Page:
I have long said that out of home (OOH) plays a key role in the marketing mix — and I am always excited to see the latest and greatest creative work highlighted at the annual OBIE Awards. This year, I am honored to chair the jury for the OAAA’s annual competition.
Considering eligible campaigns ran during the pandemic, I was struck by the sheer number of entries — an increase of 40% over 2021, surpassing pre-pandemic years.
This robust desire for recognition demonstrates the rising status of OOH as a catalyst for creativity in public spaces. The innovation and imagination behind these campaigns are proof that brands are not only “taking it to the street,” but signal a new era of boundless creativity.
OOH is highly visible and brands are increasing their investment in the medium to support innovative thinking and fresh ideas. The OOH toolkit — the palette creatives can use to bring their solutions to life — is incredibly diverse and constantly evolving. It can be overwhelming to keep track of as OOH continues its friendly rapport with technologies, from AR, VR and 3D, to data feeds, crowdsourcing and physical enhancements such as special paints, unique lighting and sophisticated embellishments.
But this collection of instruments isn’t the ticket for award-winning outcomes. OOH is, and always be, about ingenious ideas, flawlessly executed; work that is brilliant in its thinking and innovative in its expression; work that breaks the mould. If creativity can solve any business problem, OOH puts that hypothesis to the test, demonstrating the brilliance of creative people who can distill a message to its singular intent.
Dynamic OOH captures people’s imagination and attention, creates a dialogue and becomes a ‘theater of the streets’ when the execution is honed within an inch of its life. This earns OOH the right to occupy public space, and the public is rewarded for giving their attention.
Amongst the 127 OBIE finalists, there were abundant unique examples of how brands deployed extra resources to elevate an idea and deliver added impact.
Michelob ULTRA’s Courtside campaign used a mix of tools to re-imagine not just the potential and purpose of OOH, but more urgently, its first year as the NBA beer sponsor during COVID-19. The solution reinvented the live viewing experience with a Virtual Fan Wall — large digital “billboards” mounted as front row game seats, powered by Microsoft Teams.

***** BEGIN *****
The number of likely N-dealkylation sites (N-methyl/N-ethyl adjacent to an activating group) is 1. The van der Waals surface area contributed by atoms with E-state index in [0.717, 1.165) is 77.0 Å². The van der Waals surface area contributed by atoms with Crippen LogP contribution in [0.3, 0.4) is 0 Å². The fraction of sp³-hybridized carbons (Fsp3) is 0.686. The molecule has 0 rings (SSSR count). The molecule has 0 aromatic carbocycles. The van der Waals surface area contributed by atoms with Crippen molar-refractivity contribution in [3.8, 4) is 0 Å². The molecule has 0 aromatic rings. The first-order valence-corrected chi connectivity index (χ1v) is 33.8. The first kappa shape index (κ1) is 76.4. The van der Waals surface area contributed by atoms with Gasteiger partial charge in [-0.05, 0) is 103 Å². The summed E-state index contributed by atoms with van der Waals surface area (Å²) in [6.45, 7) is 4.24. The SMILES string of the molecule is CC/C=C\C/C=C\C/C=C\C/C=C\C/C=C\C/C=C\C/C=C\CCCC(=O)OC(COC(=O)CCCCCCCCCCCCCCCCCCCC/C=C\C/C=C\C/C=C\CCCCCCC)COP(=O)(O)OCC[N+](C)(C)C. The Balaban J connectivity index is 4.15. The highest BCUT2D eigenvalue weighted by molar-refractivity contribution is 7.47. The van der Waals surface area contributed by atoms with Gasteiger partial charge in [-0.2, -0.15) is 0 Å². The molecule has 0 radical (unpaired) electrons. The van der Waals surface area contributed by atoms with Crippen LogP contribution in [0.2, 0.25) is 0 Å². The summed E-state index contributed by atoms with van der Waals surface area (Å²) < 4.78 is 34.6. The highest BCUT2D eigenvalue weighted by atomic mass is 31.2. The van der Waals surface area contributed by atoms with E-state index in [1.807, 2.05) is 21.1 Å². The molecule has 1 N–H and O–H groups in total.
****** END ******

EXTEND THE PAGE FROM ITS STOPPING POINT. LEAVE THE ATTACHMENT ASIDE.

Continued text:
While the execution was technically challenging, the access mechanism was democratic, immediate and easy. Fans simply scanned a Michelob bottle to win a seat — enabling people to “attend” games from home and putting celebrities side-by-side with regular fans who could share and talk to each other. In this case, creativity and technology solved the problem of bringing joy to sports without fans at the games.
In an unexpected combination of old and new techniques, Women’s brand Thinx added projection mapping to a hand-painted wall in its Absorbs Worries campaign. Originally designed as a digital billboard, the campaign superimposed a carefully mapped digital projection displaying 20 crowdsourced comments splattered onto its negative space, which then absorbed into a pair of larger-than-life Thinx front and center in the layout. During the day the message read as a straight “billboard,” while the intriguing and surprising content played after sunset.
Studios and streaming services got back into OOH as well last year. ABC created 3D sequential billboards for Pooch PerfectAmazon Prime’s wheel of time included a moving wheel on a giant LA billboard and HBO Max’s gossip-girl simulcast a live fashion show on a billboard in Times Square. The public reacts to this kind of work because it adds to their daily journey.
One of the unexpected outcomes of social media is the highly shareable nature of OOH. Brands have learned intriguing, surprising, stunning, relevant messaging is much more likely to get shared than more literal efforts.
Discerning consumers have a zero-tolerance policy to unimaginative work. Creative brilliance is more powerful than ever, making average, risk-free work invisible. Brands understand this and are investing more in OOH as the largest creative canvas. They believe in making a statement—and are now beginning to better measure the results.
People have a new appetite and excitement for being out of their homes. They are craving real-life experiences in physical public spaces. They are comforted by seeing brands in the core of their cities and along the roadsides of boulevards and freeways.
It’s vital to recognize great work in OOH, as it will hopefully inspire others to make their mark. If these finalists are any indication, OOH will deliver amazing canvases for brands to do just that.
Mark Tutssel is the former executive chairman, Leo Burnett.